lakes-countryI scanned Arch Merrill’s book “The Lakes Country” from 1944. In this, his third book, he tours around most of the Finger Lakes here in NY State. He visits Conesus Lake, Hemlock Lake, Canadice Lake, Honeoye Lake, Canandaigua Lake, Seneca Lake and Keuka Lake. He also writes about Canandaigua, Watkins Glen, Geneva and even Sampson Naval Base as this was still the time of WWII when Sampson was very active.

This book wasn’t ever reprinted as far as I can tell. Instead in  1951, the chapters were reordered and chapters on Cayuga Lake, Owasco Lake and Skaneateles Lake were added and the new book was titled “Slim Fingers Beckon.”

I did something different this time. Instead of putting the book on the GenWeb website, I put it on Archive.org. I uploaded it in PDF format and they were able to add other formats like for Kindle, ePub and even a fairly good text version that you can download to whatever device you have. Check out The Lakes Country and find out the history of the Finger Lakes region.

Old News – Editorials

The Erie Canal is opening for the season. It has been expanded and the new name is the Barge Canal but most everyone still referred to as the Erie.


Wednesday, April 21, 1915


ads-1915-04-21The “Raging Erie,” according to the official announcement of Superintendent of Public Works Wotherspoon, will be in open to traffic on May 15. 160 miles of the new Barge Canal will be in operation. This will include 20 miles in Wayne county and a greater portion of the length between Rochester and Tonawanda. Fairport residents are always glad when the “Bog Ditch” is annually filled. It means a chance to fish, a place to motor and canoe, but the canal is never looked upon as a means of transportation for freight or produce that materially affects Fairport one way or another. If the dreams of the promoters of the Barge Canal are realized it may be that in the future the opening the canal, annually, may mean an increase of business for out village.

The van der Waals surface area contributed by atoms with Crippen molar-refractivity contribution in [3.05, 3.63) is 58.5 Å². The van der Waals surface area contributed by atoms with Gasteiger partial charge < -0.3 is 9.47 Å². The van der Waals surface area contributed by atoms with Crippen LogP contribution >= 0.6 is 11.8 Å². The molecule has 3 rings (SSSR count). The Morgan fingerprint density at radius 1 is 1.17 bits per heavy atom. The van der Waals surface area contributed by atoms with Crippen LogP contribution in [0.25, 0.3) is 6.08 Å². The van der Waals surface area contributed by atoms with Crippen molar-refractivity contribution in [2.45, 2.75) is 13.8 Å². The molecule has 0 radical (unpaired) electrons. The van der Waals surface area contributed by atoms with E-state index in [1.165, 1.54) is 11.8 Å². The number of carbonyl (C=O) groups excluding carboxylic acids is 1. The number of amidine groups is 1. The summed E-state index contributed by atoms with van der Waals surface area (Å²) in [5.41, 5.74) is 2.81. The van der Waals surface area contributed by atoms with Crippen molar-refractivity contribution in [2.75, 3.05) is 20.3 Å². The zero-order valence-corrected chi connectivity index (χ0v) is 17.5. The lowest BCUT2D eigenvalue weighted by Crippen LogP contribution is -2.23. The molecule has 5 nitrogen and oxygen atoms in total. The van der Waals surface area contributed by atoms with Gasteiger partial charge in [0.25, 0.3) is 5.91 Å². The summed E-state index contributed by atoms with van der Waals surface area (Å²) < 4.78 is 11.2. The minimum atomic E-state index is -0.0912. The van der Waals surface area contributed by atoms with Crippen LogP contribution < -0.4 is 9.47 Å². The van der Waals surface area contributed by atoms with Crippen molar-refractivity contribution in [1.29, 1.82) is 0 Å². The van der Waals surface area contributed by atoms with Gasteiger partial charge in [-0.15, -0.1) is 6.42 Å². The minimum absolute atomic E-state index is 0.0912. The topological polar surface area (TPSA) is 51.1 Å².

“Men may come and men may go,” but it looks as if the men who tinker with the laws at Albany have sufficient gray matter to realize that a goodly number of the men who operate the Jitneys and a large portion of the patrons of the quicker transportation facilities afforded by the operation of the Jitneys are voters.

NY State Historical Newspapers Website

The NY State Historical Newspapers is  a website that  contains about 3,700,000 newspaper pages scanned by libraries throughout the state. At one time each region in NY State had their own website but now they all have been combined. Best of all it is absolutely free.

From the main page you can click on a county to see what newspaper and dates are available. This is the website that I use each week to select the “Old News” postings. The reason I use this website is that you can search by a date range. Then I can save a page either as a PDF or PNG picture file that I can save to my computer and edit as I do with the old ads.

The video, below, explains how to do a search  on the website.